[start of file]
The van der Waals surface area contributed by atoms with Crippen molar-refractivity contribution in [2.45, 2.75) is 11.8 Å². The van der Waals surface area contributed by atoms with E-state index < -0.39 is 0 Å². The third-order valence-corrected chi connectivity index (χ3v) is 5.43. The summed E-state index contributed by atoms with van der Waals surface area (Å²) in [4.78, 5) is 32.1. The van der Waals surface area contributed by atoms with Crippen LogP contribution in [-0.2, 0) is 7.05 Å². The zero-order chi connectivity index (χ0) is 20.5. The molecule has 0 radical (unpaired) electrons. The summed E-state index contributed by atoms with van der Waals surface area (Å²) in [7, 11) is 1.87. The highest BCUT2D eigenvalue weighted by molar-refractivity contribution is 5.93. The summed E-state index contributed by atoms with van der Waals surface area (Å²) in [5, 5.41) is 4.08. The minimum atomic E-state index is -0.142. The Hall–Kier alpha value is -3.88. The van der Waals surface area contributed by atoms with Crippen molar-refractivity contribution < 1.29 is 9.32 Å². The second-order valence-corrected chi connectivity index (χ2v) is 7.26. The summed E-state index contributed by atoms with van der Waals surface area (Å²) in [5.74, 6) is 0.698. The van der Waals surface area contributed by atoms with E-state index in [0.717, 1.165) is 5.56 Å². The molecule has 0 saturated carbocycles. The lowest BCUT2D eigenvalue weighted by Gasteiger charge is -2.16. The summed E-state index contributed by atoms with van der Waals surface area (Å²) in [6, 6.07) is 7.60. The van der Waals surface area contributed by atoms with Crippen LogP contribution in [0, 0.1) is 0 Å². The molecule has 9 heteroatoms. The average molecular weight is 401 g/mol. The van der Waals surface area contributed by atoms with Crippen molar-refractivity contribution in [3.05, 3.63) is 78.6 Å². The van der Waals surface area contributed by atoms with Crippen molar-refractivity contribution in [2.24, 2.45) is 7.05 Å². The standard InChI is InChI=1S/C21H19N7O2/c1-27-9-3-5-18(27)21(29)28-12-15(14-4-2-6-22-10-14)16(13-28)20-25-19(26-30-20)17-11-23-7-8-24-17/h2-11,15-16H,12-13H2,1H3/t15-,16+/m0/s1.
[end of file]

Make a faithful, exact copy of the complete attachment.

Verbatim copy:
The van der Waals surface area contributed by atoms with Crippen molar-refractivity contribution in [2.45, 2.75) is 11.8 Å². The van der Waals surface area contributed by atoms with E-state index < -0.39 is 0 Å². The third-order valence-corrected chi connectivity index (χ3v) is 5.43. The summed E-state index contributed by atoms with van der Waals surface area (Å²) in [4.78, 5) is 32.1. The van der Waals surface area contributed by atoms with Crippen LogP contribution in [-0.2, 0) is 7.05 Å². The zero-order chi connectivity index (χ0) is 20.5. The molecule has 0 radical (unpaired) electrons. The summed E-state index contributed by atoms with van der Waals surface area (Å²) in [7, 11) is 1.87. The highest BCUT2D eigenvalue weighted by molar-refractivity contribution is 5.93. The summed E-state index contributed by atoms with van der Waals surface area (Å²) in [5, 5.41) is 4.08. The minimum atomic E-state index is -0.142. The Hall–Kier alpha value is -3.88. The van der Waals surface area contributed by atoms with Crippen molar-refractivity contribution < 1.29 is 9.32 Å². The second-order valence-corrected chi connectivity index (χ2v) is 7.26. The summed E-state index contributed by atoms with van der Waals surface area (Å²) in [5.74, 6) is 0.698. The van der Waals surface area contributed by atoms with E-state index in [0.717, 1.165) is 5.56 Å². The molecule has 0 saturated carbocycles. The lowest BCUT2D eigenvalue weighted by Gasteiger charge is -2.16. The summed E-state index contributed by atoms with van der Waals surface area (Å²) in [6, 6.07) is 7.60. The van der Waals surface area contributed by atoms with Crippen LogP contribution in [0, 0.1) is 0 Å². The molecule has 9 heteroatoms. The average molecular weight is 401 g/mol. The van der Waals surface area contributed by atoms with Crippen molar-refractivity contribution in [3.05, 3.63) is 78.6 Å². The van der Waals surface area contributed by atoms with Crippen molar-refractivity contribution in [2.24, 2.45) is 7.05 Å². The standard InChI is InChI=1S/C21H19N7O2/c1-27-9-3-5-18(27)21(29)28-12-15(14-4-2-6-22-10-14)16(13-28)20-25-19(26-30-20)17-11-23-7-8-24-17/h2-11,15-16H,12-13H2,1H3/t15-,16+/m0/s1.